A Network of Small Towns

During the 8th century, many important towns developed in India.

These small towns were made up of large villages.

Let us look at some of the features of these Small Towns

These villages had mandi in which the people from nearby villages sells their produce.

Along with these mandis, there were haats or market streets lined with shops.

These streets were used by different artisans too.

Some travelled from town to town.

People from other places came to towns to buy and sell goods.

These goods included camphor, saffron, betel nut and spices like pepper.

In later times, zamindars built fortified palaces in or near the towns.

These zamindars levied taxes on traders, artisans, and articles of trade.

Sometimes zamindars gave the rights to collect taxes to the local temples too.

These rights were recorded in inscriptions and are preserved till date.

A 10th-century inscription from Rajasthan includes all the dues to be collected by the temple authorities.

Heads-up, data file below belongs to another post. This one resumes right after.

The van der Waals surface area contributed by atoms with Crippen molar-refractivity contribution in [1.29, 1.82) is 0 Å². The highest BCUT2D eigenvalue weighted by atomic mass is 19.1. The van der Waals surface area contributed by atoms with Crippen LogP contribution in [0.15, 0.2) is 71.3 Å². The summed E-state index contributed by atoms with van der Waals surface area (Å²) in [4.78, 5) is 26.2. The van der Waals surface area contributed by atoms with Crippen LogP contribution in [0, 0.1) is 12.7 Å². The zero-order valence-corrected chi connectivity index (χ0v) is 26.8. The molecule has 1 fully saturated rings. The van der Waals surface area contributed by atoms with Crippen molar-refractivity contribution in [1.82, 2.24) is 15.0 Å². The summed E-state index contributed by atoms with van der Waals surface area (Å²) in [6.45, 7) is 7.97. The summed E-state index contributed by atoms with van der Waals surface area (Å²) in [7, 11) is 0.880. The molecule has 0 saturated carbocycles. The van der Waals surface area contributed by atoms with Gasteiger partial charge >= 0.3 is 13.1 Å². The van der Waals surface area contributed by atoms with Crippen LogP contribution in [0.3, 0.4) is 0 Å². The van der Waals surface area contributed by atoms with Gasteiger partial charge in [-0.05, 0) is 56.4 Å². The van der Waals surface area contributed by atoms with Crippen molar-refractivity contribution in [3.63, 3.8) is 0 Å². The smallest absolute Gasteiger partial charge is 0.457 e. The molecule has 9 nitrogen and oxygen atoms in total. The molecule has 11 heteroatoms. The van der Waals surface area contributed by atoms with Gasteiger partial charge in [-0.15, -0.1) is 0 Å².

There were taxes on sugar, jaggery, dyes, thread, cotton, coconuts, and other items.

Also, there were taxes on traders, sellers of metal goods, on loads of grains, etc.


The reference of the oldest towns emerging from large villages can be found during the 8th century.

These villages had mandis or haats in which the people from nearby villages sell their produce.

It had market street for different kinds of artisans such as potters, oil pressers, sugar-makers, etc.

The traders sell their products in the market. Some traders lived in the town while others came from nearby towns.

The zamindar imposed taxes on traders, artisans, etc. These zamindars lived in or near these towns.

The End